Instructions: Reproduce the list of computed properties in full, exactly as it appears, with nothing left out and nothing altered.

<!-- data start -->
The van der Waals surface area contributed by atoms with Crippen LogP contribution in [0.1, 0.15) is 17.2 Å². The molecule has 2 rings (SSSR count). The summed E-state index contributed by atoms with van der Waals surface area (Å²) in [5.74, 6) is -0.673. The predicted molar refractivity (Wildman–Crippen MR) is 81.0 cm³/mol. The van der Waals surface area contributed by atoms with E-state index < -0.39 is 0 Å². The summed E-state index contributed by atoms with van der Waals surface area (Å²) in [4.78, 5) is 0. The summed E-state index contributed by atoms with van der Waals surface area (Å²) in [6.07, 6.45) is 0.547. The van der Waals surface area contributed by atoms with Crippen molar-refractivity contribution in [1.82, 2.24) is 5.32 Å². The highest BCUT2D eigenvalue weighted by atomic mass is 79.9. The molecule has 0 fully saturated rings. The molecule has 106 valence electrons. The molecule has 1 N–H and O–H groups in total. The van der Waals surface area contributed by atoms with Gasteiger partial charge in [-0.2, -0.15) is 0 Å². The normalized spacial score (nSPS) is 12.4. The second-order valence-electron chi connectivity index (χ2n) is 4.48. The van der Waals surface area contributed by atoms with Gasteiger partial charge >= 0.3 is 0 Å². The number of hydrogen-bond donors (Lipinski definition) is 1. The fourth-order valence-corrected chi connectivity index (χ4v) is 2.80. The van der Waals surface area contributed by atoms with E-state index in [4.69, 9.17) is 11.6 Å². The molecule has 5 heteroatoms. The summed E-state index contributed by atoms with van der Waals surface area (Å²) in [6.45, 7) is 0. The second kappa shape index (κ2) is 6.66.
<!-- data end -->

The van der Waals surface area contributed by atoms with Crippen LogP contribution in [0.1, 0.15) is 17.2 Å². The molecule has 2 rings (SSSR count). The summed E-state index contributed by atoms with van der Waals surface area (Å²) in [5.74, 6) is -0.673. The predicted molar refractivity (Wildman–Crippen MR) is 81.0 cm³/mol. The van der Waals surface area contributed by atoms with E-state index < -0.39 is 0 Å². The summed E-state index contributed by atoms with van der Waals surface area (Å²) in [4.78, 5) is 0. The summed E-state index contributed by atoms with van der Waals surface area (Å²) in [6.07, 6.45) is 0.547. The van der Waals surface area contributed by atoms with Crippen molar-refractivity contribution in [1.82, 2.24) is 5.32 Å². The highest BCUT2D eigenvalue weighted by atomic mass is 79.9. The molecule has 0 fully saturated rings. The molecule has 106 valence electrons. The molecule has 1 N–H and O–H groups in total. The van der Waals surface area contributed by atoms with Gasteiger partial charge in [-0.2, -0.15) is 0 Å². The normalized spacial score (nSPS) is 12.4. The second-order valence-electron chi connectivity index (χ2n) is 4.48. The van der Waals surface area contributed by atoms with Gasteiger partial charge >= 0.3 is 0 Å². The number of hydrogen-bond donors (Lipinski definition) is 1. The fourth-order valence-corrected chi connectivity index (χ4v) is 2.80. The van der Waals surface area contributed by atoms with E-state index in [4.69, 9.17) is 11.6 Å². The molecule has 5 heteroatoms. The summed E-state index contributed by atoms with van der Waals surface area (Å²) in [6.45, 7) is 0. The second kappa shape index (κ2) is 6.66.